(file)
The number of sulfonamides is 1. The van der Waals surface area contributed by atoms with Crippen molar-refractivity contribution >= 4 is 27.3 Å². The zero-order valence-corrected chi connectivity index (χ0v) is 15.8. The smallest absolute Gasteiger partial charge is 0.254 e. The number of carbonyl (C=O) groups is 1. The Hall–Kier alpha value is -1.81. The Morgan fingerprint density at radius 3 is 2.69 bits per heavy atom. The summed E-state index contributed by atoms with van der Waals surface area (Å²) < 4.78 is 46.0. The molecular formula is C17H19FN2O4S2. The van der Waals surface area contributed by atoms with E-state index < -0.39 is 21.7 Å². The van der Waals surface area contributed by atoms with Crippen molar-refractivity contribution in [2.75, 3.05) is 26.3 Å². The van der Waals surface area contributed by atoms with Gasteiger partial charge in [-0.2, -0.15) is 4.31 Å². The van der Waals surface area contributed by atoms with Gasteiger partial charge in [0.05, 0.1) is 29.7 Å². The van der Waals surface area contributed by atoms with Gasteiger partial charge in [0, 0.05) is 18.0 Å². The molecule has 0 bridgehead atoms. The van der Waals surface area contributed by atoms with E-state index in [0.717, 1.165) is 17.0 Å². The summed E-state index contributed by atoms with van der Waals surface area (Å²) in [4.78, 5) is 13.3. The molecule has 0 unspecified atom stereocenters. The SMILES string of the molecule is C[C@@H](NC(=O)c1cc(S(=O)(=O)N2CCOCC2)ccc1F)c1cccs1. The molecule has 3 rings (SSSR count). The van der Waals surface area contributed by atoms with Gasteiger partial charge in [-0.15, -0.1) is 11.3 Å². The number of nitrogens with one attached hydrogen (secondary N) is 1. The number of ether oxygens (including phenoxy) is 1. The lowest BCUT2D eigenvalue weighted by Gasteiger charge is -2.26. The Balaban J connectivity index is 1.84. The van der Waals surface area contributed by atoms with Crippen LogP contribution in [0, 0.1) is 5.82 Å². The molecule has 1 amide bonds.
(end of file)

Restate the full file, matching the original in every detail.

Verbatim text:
The number of sulfonamides is 1. The van der Waals surface area contributed by atoms with Crippen molar-refractivity contribution >= 4 is 27.3 Å². The zero-order valence-corrected chi connectivity index (χ0v) is 15.8. The smallest absolute Gasteiger partial charge is 0.254 e. The number of carbonyl (C=O) groups is 1. The Hall–Kier alpha value is -1.81. The Morgan fingerprint density at radius 3 is 2.69 bits per heavy atom. The summed E-state index contributed by atoms with van der Waals surface area (Å²) < 4.78 is 46.0. The molecular formula is C17H19FN2O4S2. The van der Waals surface area contributed by atoms with E-state index < -0.39 is 21.7 Å². The van der Waals surface area contributed by atoms with Crippen molar-refractivity contribution in [2.75, 3.05) is 26.3 Å². The van der Waals surface area contributed by atoms with Gasteiger partial charge in [-0.2, -0.15) is 4.31 Å². The van der Waals surface area contributed by atoms with Gasteiger partial charge in [0.05, 0.1) is 29.7 Å². The van der Waals surface area contributed by atoms with Gasteiger partial charge in [0, 0.05) is 18.0 Å². The molecule has 0 bridgehead atoms. The van der Waals surface area contributed by atoms with E-state index in [0.717, 1.165) is 17.0 Å². The summed E-state index contributed by atoms with van der Waals surface area (Å²) in [4.78, 5) is 13.3. The molecule has 0 unspecified atom stereocenters. The SMILES string of the molecule is C[C@@H](NC(=O)c1cc(S(=O)(=O)N2CCOCC2)ccc1F)c1cccs1. The molecule has 3 rings (SSSR count). The van der Waals surface area contributed by atoms with Gasteiger partial charge in [-0.15, -0.1) is 11.3 Å². The number of nitrogens with one attached hydrogen (secondary N) is 1. The number of ether oxygens (including phenoxy) is 1. The lowest BCUT2D eigenvalue weighted by Gasteiger charge is -2.26. The Balaban J connectivity index is 1.84. The van der Waals surface area contributed by atoms with Crippen LogP contribution in [0, 0.1) is 5.82 Å². The molecule has 1 amide bonds.